But Sartaq turned to her, examining her from head to toe and back again. There was little that he missed. “They didn’t mention that you’re beautiful.”

Nesryn opened and closed her mouth in what she was sure was an unflattering impression of a fish on dry land.

With a wink, Sartaq strode ahead, calling, “Ej.” The rukhin’s term for mother, he’d told her this morning. Nesryn hurried after him. They rounded the massive fire pit, the figure sitting atop the uppermost stair pulling back her hood.

She’d expected an ancient crone, bent with age and toothless.

Instead, a straight-backed woman with braided, silver-streaked onyx hair smiled grimly at Sartaq. And though age had indeed touched her features … it was Borte’s face. Or Borte’s face in forty years.

The hearth-mother wore a rider’s leathers, though her dark blue cloak— actually a jacket she’d left hanging over her shoulders—covered much of them.

But at her side … Falkan. His face equally grave, those dark sapphire eyes scanning them. Sartaq checked his pace at the sight of the merchant, either irritated that he hadn’t been first to claim her attention or simply that the merchant was present for this reunion.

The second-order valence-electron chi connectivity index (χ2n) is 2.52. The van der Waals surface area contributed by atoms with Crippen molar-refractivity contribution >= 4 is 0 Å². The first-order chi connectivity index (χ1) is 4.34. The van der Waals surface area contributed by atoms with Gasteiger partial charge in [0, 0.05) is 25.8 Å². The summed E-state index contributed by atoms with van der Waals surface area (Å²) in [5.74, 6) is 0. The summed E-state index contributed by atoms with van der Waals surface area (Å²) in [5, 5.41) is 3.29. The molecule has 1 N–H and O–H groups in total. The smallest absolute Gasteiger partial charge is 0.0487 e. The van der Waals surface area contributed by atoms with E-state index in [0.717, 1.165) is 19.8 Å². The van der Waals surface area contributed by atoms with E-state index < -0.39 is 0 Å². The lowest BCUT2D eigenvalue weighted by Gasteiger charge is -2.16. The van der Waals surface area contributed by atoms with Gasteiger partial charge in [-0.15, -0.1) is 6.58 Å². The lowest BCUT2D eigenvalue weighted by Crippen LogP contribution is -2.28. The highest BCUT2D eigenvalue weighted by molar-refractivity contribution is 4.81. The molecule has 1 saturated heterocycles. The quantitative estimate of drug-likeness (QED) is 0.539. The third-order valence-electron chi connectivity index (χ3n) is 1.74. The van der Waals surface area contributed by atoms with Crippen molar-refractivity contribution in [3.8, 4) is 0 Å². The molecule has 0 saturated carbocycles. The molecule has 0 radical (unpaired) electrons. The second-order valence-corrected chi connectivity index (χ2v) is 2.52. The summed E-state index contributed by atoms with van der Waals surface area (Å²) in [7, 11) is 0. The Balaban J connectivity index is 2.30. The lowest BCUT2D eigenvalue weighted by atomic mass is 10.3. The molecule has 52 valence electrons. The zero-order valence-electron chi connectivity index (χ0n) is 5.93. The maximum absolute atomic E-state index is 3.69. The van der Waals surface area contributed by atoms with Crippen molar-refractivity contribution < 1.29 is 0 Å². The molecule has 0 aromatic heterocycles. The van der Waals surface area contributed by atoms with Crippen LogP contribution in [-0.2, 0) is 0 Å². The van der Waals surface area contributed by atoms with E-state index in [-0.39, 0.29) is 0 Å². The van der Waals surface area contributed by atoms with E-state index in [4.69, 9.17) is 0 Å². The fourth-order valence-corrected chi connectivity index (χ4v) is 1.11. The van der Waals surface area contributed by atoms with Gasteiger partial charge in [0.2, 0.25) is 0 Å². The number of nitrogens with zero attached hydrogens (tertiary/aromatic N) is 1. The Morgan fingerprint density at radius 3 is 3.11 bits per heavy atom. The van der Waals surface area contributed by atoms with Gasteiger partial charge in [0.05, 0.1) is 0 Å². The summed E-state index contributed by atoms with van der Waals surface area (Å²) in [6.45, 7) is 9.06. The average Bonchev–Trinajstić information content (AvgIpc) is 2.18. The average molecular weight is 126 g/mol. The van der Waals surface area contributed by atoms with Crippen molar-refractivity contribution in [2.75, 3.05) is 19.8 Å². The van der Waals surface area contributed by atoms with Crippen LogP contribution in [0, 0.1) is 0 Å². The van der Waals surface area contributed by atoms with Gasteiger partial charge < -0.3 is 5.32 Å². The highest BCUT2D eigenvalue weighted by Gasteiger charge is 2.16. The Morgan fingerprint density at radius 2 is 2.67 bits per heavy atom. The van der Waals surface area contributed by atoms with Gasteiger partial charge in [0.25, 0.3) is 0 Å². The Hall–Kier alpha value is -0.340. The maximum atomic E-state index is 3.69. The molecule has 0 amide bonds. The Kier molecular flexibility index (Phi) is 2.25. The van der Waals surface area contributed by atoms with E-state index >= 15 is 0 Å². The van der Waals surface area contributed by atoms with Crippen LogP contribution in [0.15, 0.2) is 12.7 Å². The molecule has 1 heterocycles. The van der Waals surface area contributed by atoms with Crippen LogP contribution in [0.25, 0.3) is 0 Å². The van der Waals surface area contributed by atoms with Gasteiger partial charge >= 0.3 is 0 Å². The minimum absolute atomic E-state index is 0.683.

Manners or self-preserving instincts kicked in, and Sartaq continued his approach, hopping down onto the first ledge of the pit to stride the rest of the way.

Houlun rose when he was near, enfolding him in a swift, hard embrace. She cupped his shoulders when she was done, the woman nearly as tall as him, shoulders strong and thighs well muscled, and surveyed Sartaq with a shrewd eye.

“Sorrow weighs heavily on you still,” she observed, running a scar-flecked hand over Sartaq’s high cheekbone. “And worry.”

Sartaq’s eyes shuttered before he ducked his head. “I have missed you,


“Sweet-talker,” Houlun chided, patting his cheek.

To Nesryn’s delight, she could have sworn the prince blushed.

The firelight cast the few strands of silver in Houlun’s hair with red and gold as she peered around Sartaq’s broad shoulders to where Nesryn stood atop the lip of the pit. “And the archer from the north arrives at last.” An incline of her head. “I am Houlun, daughter of Dochin, but you may call me Ej, as the others do.”

One glance into the woman’s brown eyes and Nesryn knew Houlun was not one who missed much. Nesryn bowed her head. “It is an honor.”